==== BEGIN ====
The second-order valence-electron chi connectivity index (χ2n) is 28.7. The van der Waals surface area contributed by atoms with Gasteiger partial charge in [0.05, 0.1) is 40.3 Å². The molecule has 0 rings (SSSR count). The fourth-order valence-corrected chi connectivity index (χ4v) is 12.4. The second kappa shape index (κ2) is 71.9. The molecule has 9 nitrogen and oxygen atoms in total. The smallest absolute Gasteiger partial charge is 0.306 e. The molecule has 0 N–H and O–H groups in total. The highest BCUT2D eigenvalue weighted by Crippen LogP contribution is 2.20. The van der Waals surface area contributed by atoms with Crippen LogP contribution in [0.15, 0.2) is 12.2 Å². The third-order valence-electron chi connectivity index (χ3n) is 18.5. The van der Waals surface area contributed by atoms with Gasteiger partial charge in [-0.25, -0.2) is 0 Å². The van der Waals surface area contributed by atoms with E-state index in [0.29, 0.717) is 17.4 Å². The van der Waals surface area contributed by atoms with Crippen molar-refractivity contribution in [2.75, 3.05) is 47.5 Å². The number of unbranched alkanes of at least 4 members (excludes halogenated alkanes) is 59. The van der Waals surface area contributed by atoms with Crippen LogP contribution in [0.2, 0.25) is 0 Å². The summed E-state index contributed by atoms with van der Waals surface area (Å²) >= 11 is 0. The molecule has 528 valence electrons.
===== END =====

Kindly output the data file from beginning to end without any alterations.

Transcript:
The second-order valence-electron chi connectivity index (χ2n) is 28.7. The van der Waals surface area contributed by atoms with Gasteiger partial charge in [0.05, 0.1) is 40.3 Å². The molecule has 0 rings (SSSR count). The fourth-order valence-corrected chi connectivity index (χ4v) is 12.4. The second kappa shape index (κ2) is 71.9. The molecule has 9 nitrogen and oxygen atoms in total. The smallest absolute Gasteiger partial charge is 0.306 e. The molecule has 0 N–H and O–H groups in total. The highest BCUT2D eigenvalue weighted by Crippen LogP contribution is 2.20. The van der Waals surface area contributed by atoms with Crippen LogP contribution in [0.15, 0.2) is 12.2 Å². The third-order valence-electron chi connectivity index (χ3n) is 18.5. The van der Waals surface area contributed by atoms with Gasteiger partial charge in [-0.25, -0.2) is 0 Å². The van der Waals surface area contributed by atoms with E-state index in [0.29, 0.717) is 17.4 Å². The van der Waals surface area contributed by atoms with Crippen molar-refractivity contribution in [2.75, 3.05) is 47.5 Å². The number of unbranched alkanes of at least 4 members (excludes halogenated alkanes) is 59. The van der Waals surface area contributed by atoms with Crippen LogP contribution in [0.2, 0.25) is 0 Å². The summed E-state index contributed by atoms with van der Waals surface area (Å²) >= 11 is 0. The molecule has 528 valence electrons.